Singapore schools, F1 race on edge as bad haze persists
Billowing smoke from Indonesian forest fires has worsened Singapore's air pollution, raising concern among organizers of this weekend's widely anticipated Formula One night race, as well as in schools that reopened Monday after a weeklong term break.
Large parts of neighboring Malaysia were also shrouded in the gray, acrid pall, and an Indonesian province declared an emergency that closed schools and set up health posts to treat those suffering respiratory problems.
The Pollutant Standards Index, Singapore's main measure of air pollution, rose to 222 in the early hours of Monday, the highest level in a year and above the official "very unhealthy" bandwidth of 200, according to the National Environment Agency. This is particularly taxing on young children, the elderly and those with heart or lung diseases.
Persistent haze over the weekend caused the cancellation of several outdoor events, while some organizers of a run required participants to walk the route instead.
The organizers of the Singapore Grand Prix were also keeping a close watch on the situation. The F1 race, to be held Friday to Sunday, will feature superstar drivers including Lewis Hamilton and Sebastian Vettel. The annual extravaganza, which has been held in Singapore since 2008, draws hordes of tourists and racing enthusiasts from the region.
"In the event that the haze caused visibility, public health or operational issues, Singapore GP would work closely with the relevant agencies before making any collective decisions regarding the event," the Singapore Grand Prix said in a statement.
However, a decision on whether it will be safe to race will be made by FIA Race Director Charlie Whiting after consulting with drivers and teams. The Singapore Grand Prix has always been held at this time of year, and while there has been some haze in past years due to the forest fires, it has never prevented the race from going ahead.
Tickets for the race have mostly been sold in advance, though uncomfortable atmospheric conditions could affect the turnout at the Marina Bay Circuit.
After touching a high of 222, the pollution index mellowed during the day to 118, classified as "unhealthy." In 2013, the same three-hour index hit a historic high of 401, way above the "hazardous" mark of 300.
The thick, dirty white haze also blanketed many parts of Malaysia, with 30 out of 52 air pollutant stations recording unhealthy air levels late Monday, including in Kuala Lumpur and the administrative capital, Putrajaya. The haze affects the region every year, and is largely caused by slashing and burning forests to clear the land for agriculture in Indonesia.
The national government in Jakarta has dispatched planes and helicopters for cloud seeding and water dropping, along with more than 1,000 soldiers sent to Sumatra island to help extinguish the fires.
In peat-rich Riau province on Sumatra island, air quality has worsened in past days, threatening people's health and disrupting flights. Gov. Arsyadjuliandi Rachman declared an emergency in the province Monday, setting up health posts and ordering community health centers to stay open. All of about 40 flights to and from Riau's capital Pekanbaru were canceled on Sunday and Monday.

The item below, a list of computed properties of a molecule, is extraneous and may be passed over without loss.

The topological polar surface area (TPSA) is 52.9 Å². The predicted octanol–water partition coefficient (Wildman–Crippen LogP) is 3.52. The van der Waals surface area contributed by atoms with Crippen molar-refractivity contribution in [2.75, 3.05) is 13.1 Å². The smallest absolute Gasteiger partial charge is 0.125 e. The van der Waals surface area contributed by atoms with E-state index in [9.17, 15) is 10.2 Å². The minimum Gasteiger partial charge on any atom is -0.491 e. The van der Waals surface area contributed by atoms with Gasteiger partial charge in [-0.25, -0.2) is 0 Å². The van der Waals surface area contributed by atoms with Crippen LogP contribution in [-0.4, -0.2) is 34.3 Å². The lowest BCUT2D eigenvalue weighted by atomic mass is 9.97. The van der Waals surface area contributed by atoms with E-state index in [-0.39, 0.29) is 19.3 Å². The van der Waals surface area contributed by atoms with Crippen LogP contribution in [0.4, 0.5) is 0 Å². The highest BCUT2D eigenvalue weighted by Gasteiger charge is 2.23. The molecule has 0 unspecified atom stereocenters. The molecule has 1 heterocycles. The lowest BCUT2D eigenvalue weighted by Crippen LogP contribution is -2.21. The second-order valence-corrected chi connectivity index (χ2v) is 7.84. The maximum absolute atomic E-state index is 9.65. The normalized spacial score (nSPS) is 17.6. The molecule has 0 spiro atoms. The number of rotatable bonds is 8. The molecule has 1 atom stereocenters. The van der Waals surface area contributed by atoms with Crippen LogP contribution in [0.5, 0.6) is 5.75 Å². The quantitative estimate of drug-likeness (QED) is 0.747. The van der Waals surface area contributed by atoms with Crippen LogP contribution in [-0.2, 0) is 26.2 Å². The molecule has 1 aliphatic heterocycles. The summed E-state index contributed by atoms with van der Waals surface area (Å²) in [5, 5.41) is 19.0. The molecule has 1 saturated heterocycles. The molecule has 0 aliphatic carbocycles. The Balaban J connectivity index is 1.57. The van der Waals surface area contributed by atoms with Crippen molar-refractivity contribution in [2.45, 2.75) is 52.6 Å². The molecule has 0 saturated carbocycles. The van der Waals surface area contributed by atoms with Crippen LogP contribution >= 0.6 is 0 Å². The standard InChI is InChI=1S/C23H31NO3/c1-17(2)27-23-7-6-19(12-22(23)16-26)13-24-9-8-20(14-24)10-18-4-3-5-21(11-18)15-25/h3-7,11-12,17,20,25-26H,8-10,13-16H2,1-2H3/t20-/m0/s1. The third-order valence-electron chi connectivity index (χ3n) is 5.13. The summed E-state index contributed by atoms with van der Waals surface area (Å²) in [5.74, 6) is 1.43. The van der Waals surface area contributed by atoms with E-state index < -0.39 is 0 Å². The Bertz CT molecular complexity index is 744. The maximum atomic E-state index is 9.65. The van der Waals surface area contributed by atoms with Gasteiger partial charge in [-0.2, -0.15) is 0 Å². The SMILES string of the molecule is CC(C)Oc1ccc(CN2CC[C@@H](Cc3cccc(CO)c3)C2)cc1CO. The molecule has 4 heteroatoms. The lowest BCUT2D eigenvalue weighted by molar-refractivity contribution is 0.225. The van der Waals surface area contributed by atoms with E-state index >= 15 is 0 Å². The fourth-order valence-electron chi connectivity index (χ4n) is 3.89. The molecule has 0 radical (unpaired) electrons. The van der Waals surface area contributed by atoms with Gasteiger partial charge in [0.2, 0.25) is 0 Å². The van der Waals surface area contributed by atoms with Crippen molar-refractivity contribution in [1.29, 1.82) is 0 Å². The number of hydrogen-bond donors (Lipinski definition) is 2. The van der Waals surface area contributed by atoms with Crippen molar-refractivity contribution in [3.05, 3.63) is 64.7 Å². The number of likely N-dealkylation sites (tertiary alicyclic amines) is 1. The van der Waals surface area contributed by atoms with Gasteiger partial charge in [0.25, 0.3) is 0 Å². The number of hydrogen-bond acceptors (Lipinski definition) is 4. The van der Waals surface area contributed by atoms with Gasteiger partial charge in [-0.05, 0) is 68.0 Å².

Around 23,000 people with acute respiratory infections caused by the haze have visited the province's hospitals and health centers since August. Data from the National Disaster Mitigation Agency shows almost four times that number of people were affected with respiratory problems in South Sumatra and South Kalimantan provinces.
Rachel Lian, a Kuala Lumpur resident, said she has kept all windows in her house shut and the air conditioning on continuously for the past few days, while also halting all outdoor activities for her 3-year-old daughter.
"I am really fed up with this annual haze, but what can we do?" said Lian, who is also taking precaution because she is 7 months pregnant.
Environment Minister Wan Junaidi Jaafar recently said he would meet with his Indonesian counterpart on Sept. 18 and may sign a new pact to solve the haze problem.
The Association of Southeast Asian Nations already has a 13-year-old agreement to resolve the trans-boundary pollution issue. Nasrudin Hassan Tantawi, from the opposition Islamic party, said weak leadership in Malaysia should be blamed for failing to implement the 2002 pact and finding a permanent solution.
Indonesia ratified the agreement in January, which puts the onus of solving the issue on it. If not, it can be held liable for the impact of haze on its neighbors.
Despite the worsening haze, public schools in Singapore reopened on Monday as students started a new term. In a Facebook update on Sunday, Singapore's Ministry of Education said the government and school authorities "will take mitigation measures based on the health advisory and air quality level for the day."
Should air quality reach "very unhealthy" levels, there will be no exercising in schools, be it indoors or outdoors. Staff and students who feel unwell will be put in an air-conditioned room with an air purifier before being taken to see a doctor, the ministry said.
Once the "hazardous" threshold is reached, the ministry will consider closing all primary and secondary schools, which typically sees students from ages 7 to 16.
Last week, Singapore authorities registered their concerns with Indonesia on the deteriorating haze situation and offered help, including firefighting teams and an aircraft for cloud-seeding operations. Indonesian authorities declined the offer.
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